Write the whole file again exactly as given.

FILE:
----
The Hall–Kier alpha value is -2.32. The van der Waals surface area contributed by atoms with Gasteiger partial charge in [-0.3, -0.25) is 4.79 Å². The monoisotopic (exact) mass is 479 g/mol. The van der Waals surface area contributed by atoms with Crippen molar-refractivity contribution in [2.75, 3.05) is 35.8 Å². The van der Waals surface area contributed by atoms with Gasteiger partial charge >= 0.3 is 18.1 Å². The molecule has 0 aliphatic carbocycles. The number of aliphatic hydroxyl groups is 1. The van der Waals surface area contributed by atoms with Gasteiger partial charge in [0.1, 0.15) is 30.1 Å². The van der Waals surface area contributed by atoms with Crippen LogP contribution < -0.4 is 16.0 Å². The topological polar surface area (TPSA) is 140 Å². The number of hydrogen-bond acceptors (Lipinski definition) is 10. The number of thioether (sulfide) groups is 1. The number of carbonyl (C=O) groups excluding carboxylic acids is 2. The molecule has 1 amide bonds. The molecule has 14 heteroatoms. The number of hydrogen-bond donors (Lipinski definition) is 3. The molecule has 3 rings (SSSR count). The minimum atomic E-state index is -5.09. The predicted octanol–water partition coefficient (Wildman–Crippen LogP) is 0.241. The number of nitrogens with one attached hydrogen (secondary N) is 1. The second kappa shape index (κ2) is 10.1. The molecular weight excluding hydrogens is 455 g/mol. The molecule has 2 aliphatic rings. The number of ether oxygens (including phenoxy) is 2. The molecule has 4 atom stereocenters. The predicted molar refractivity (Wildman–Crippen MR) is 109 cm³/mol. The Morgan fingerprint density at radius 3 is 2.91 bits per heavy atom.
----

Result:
The Hall–Kier alpha value is -2.32. The van der Waals surface area contributed by atoms with Gasteiger partial charge in [-0.3, -0.25) is 4.79 Å². The monoisotopic (exact) mass is 479 g/mol. The van der Waals surface area contributed by atoms with Crippen molar-refractivity contribution in [2.75, 3.05) is 35.8 Å². The van der Waals surface area contributed by atoms with Gasteiger partial charge >= 0.3 is 18.1 Å². The molecule has 0 aliphatic carbocycles. The number of aliphatic hydroxyl groups is 1. The van der Waals surface area contributed by atoms with Gasteiger partial charge in [0.1, 0.15) is 30.1 Å². The van der Waals surface area contributed by atoms with Crippen LogP contribution < -0.4 is 16.0 Å². The topological polar surface area (TPSA) is 140 Å². The number of hydrogen-bond acceptors (Lipinski definition) is 10. The number of thioether (sulfide) groups is 1. The number of carbonyl (C=O) groups excluding carboxylic acids is 2. The molecule has 1 amide bonds. The molecule has 14 heteroatoms. The number of hydrogen-bond donors (Lipinski definition) is 3. The molecule has 3 rings (SSSR count). The minimum atomic E-state index is -5.09. The predicted octanol–water partition coefficient (Wildman–Crippen LogP) is 0.241. The number of nitrogens with one attached hydrogen (secondary N) is 1. The second kappa shape index (κ2) is 10.1. The molecular weight excluding hydrogens is 455 g/mol. The molecule has 2 aliphatic rings. The number of ether oxygens (including phenoxy) is 2. The molecule has 4 atom stereocenters. The predicted molar refractivity (Wildman–Crippen MR) is 109 cm³/mol. The Morgan fingerprint density at radius 3 is 2.91 bits per heavy atom.